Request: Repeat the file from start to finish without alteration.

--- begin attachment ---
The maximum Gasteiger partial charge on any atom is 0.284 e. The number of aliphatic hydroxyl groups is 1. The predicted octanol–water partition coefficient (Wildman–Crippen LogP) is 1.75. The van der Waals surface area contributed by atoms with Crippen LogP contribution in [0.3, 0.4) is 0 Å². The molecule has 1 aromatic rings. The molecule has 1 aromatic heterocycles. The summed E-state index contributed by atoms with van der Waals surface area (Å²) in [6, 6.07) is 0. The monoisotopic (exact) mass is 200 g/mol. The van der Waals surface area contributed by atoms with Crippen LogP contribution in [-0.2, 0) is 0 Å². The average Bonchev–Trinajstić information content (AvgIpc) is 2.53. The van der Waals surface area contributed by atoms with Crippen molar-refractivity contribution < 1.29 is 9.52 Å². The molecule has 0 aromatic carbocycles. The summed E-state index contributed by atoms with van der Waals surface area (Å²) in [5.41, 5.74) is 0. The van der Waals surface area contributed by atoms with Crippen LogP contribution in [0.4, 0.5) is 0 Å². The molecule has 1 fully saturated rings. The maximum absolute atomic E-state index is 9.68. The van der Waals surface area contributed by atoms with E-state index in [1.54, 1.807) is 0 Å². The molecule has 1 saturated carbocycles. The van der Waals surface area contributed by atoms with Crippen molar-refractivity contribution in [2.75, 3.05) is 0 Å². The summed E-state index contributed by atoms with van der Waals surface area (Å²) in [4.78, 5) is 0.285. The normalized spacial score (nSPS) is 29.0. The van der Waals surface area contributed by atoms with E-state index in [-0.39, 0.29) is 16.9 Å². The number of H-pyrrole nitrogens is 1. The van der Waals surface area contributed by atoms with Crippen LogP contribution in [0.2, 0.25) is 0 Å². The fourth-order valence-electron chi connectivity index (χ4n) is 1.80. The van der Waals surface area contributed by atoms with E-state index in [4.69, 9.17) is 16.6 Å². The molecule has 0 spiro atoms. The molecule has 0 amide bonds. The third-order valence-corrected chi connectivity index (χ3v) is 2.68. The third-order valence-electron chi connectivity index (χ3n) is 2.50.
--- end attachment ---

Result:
The maximum Gasteiger partial charge on any atom is 0.284 e. The number of aliphatic hydroxyl groups is 1. The predicted octanol–water partition coefficient (Wildman–Crippen LogP) is 1.75. The van der Waals surface area contributed by atoms with Crippen LogP contribution in [0.3, 0.4) is 0 Å². The molecule has 1 aromatic rings. The molecule has 1 aromatic heterocycles. The summed E-state index contributed by atoms with van der Waals surface area (Å²) in [6, 6.07) is 0. The monoisotopic (exact) mass is 200 g/mol. The van der Waals surface area contributed by atoms with Crippen LogP contribution in [-0.2, 0) is 0 Å². The average Bonchev–Trinajstić information content (AvgIpc) is 2.53. The van der Waals surface area contributed by atoms with Crippen molar-refractivity contribution < 1.29 is 9.52 Å². The molecule has 0 aromatic carbocycles. The summed E-state index contributed by atoms with van der Waals surface area (Å²) in [5.41, 5.74) is 0. The van der Waals surface area contributed by atoms with Crippen LogP contribution in [0.4, 0.5) is 0 Å². The molecule has 1 fully saturated rings. The maximum absolute atomic E-state index is 9.68. The van der Waals surface area contributed by atoms with E-state index in [1.54, 1.807) is 0 Å². The molecule has 1 saturated carbocycles. The van der Waals surface area contributed by atoms with Crippen molar-refractivity contribution in [2.75, 3.05) is 0 Å². The summed E-state index contributed by atoms with van der Waals surface area (Å²) in [4.78, 5) is 0.285. The normalized spacial score (nSPS) is 29.0. The van der Waals surface area contributed by atoms with E-state index in [-0.39, 0.29) is 16.9 Å². The number of H-pyrrole nitrogens is 1. The van der Waals surface area contributed by atoms with Crippen LogP contribution in [0.2, 0.25) is 0 Å². The fourth-order valence-electron chi connectivity index (χ4n) is 1.80. The van der Waals surface area contributed by atoms with E-state index in [4.69, 9.17) is 16.6 Å². The molecule has 0 spiro atoms. The molecule has 0 amide bonds. The third-order valence-corrected chi connectivity index (χ3v) is 2.68. The third-order valence-electron chi connectivity index (χ3n) is 2.50.